Ashley Mason, PhD is an Associate Professor of Psychiatry, Director of the Sleep, Eating, and Affect (SEA) Laboratory, and Core Faculty at the UCSF Osher Center for Integrative Medicine. She is an expert on compulsive, mindless, and mindful eating.
What: Helping you manage your eating when tempting food is all around you.
• Structuring your environment to maximize positive choices and minimize choices that detract from your health goals
• Planning for temptations
• Using mindfulness principles to clarify the true effects of mindless eating
When: Try these techniques at home, other places where you spend significant time, and social gatherings that offer foods that you find difficult to stop eating (i.e., foods you find it easy to overeat!)
Effectiveness: Research has shown that there are certain circumstances and environments that encourage us to eat more than we should. Researchers have conducted experiments in the laboratory as well as in the field that demonstrate that how we structure our surroundings, and how we plan for temptations, can impact our consumptive behavior.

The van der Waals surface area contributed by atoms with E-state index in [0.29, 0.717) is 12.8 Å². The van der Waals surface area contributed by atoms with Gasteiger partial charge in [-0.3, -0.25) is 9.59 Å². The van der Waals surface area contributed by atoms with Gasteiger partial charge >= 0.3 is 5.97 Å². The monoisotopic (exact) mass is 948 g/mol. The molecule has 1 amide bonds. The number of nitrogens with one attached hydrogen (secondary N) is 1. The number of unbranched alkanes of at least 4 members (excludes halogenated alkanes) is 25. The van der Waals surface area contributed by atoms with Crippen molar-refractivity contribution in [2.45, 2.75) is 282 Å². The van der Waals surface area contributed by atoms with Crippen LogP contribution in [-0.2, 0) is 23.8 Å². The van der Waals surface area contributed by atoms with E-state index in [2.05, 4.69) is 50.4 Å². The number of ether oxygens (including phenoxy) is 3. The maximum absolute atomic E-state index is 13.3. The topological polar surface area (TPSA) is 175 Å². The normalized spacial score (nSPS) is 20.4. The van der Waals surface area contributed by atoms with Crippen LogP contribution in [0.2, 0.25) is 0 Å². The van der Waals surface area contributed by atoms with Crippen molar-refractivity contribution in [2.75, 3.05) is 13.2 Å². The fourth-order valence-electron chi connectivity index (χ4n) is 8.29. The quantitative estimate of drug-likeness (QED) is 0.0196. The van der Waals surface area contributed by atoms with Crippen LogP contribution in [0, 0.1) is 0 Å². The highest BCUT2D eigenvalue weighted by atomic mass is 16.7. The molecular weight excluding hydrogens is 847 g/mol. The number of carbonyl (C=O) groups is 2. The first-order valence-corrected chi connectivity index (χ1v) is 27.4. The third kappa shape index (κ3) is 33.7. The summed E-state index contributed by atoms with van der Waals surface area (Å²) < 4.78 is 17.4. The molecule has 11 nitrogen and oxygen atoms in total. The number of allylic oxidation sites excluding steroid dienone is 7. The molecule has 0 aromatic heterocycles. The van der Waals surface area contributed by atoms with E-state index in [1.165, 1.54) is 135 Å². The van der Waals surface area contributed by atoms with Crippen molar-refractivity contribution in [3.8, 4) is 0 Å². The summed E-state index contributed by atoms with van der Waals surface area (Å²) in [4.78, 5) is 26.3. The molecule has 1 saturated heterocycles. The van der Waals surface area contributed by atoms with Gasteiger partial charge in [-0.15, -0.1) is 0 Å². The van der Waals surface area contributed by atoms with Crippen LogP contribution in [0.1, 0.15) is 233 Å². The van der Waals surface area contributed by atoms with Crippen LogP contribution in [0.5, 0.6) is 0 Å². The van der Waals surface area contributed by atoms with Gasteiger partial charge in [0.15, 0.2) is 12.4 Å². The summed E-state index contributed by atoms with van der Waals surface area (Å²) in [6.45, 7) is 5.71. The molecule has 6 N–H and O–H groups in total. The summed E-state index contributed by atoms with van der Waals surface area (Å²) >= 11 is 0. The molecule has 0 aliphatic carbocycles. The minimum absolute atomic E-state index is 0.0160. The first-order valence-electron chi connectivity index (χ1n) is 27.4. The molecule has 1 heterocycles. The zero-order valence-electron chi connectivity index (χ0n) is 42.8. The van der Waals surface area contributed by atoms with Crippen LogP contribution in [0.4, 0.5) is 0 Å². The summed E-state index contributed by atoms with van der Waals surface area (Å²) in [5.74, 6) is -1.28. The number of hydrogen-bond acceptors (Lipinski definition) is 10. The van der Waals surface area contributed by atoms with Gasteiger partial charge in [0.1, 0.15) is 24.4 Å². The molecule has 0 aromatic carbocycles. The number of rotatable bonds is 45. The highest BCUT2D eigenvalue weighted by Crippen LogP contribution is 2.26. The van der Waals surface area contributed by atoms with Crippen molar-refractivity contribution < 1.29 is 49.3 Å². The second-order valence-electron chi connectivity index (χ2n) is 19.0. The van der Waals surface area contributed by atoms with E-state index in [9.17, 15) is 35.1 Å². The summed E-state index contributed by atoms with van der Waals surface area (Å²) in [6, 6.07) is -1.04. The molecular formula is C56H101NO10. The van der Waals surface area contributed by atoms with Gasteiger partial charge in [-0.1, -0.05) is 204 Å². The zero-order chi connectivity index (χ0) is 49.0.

Mason, A. E., Epel, E. S., Aschbacher, K., Lustig, R. H., Acree, M., Kristeller, J., Cohn, M., Dallman, M., Moran, P. J., Bacchetti, P., Laraia, B., Hecht, F. M., & Daubenmier, J. (2016). Reduced reward-driven eating accounts for the impact of a mindfulness-based diet and exercise intervention on weight loss: Data from the SHINE randomized controlled trial. Appetite, 100, 86–93. https://dx.doi.org/10.1016%2Fj.appet.2016.02.009
Ogden, J., Coop, N., Cousins, C., Crump, R., Field, L., Hughes, S., & Woodger, N. (2013). Distraction, the desire to eat and food intake. Towards an expanded model of mindless eating. Appetite, 62, 119–126. https://doi.org/10.1016/j.appet.2012.11.023